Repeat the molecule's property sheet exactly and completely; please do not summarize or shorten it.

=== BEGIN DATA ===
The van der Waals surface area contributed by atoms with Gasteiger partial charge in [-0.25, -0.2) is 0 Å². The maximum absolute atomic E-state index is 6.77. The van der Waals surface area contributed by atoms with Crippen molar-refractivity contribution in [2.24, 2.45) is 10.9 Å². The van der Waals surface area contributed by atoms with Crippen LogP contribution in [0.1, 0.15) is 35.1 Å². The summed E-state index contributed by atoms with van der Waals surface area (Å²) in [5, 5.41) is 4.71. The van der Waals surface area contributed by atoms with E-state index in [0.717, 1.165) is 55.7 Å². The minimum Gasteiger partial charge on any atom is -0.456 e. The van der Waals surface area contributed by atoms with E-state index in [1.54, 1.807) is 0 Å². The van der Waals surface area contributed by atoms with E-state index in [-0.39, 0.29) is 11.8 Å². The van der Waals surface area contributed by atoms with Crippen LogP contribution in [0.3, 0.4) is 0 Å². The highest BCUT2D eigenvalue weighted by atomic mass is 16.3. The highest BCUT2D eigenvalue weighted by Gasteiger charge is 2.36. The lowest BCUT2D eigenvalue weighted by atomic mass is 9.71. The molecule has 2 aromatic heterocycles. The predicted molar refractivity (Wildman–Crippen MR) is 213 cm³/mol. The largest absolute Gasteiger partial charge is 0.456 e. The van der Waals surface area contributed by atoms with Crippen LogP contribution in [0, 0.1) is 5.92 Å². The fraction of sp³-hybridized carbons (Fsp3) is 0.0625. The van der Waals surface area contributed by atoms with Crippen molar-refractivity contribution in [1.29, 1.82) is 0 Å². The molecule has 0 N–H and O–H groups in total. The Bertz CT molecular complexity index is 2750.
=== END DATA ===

The van der Waals surface area contributed by atoms with Gasteiger partial charge in [-0.25, -0.2) is 0 Å². The maximum absolute atomic E-state index is 6.77. The van der Waals surface area contributed by atoms with Crippen molar-refractivity contribution in [2.24, 2.45) is 10.9 Å². The van der Waals surface area contributed by atoms with Crippen LogP contribution in [0.1, 0.15) is 35.1 Å². The summed E-state index contributed by atoms with van der Waals surface area (Å²) in [5, 5.41) is 4.71. The van der Waals surface area contributed by atoms with E-state index in [0.717, 1.165) is 55.7 Å². The minimum Gasteiger partial charge on any atom is -0.456 e. The van der Waals surface area contributed by atoms with E-state index in [1.54, 1.807) is 0 Å². The van der Waals surface area contributed by atoms with E-state index in [-0.39, 0.29) is 11.8 Å². The van der Waals surface area contributed by atoms with Crippen LogP contribution in [0.3, 0.4) is 0 Å². The highest BCUT2D eigenvalue weighted by atomic mass is 16.3. The highest BCUT2D eigenvalue weighted by Gasteiger charge is 2.36. The lowest BCUT2D eigenvalue weighted by atomic mass is 9.71. The molecule has 2 aromatic heterocycles. The predicted molar refractivity (Wildman–Crippen MR) is 213 cm³/mol. The largest absolute Gasteiger partial charge is 0.456 e. The van der Waals surface area contributed by atoms with Crippen LogP contribution in [0, 0.1) is 5.92 Å². The fraction of sp³-hybridized carbons (Fsp3) is 0.0625. The van der Waals surface area contributed by atoms with Crippen molar-refractivity contribution in [1.29, 1.82) is 0 Å². The molecule has 0 N–H and O–H groups in total. The Bertz CT molecular complexity index is 2750.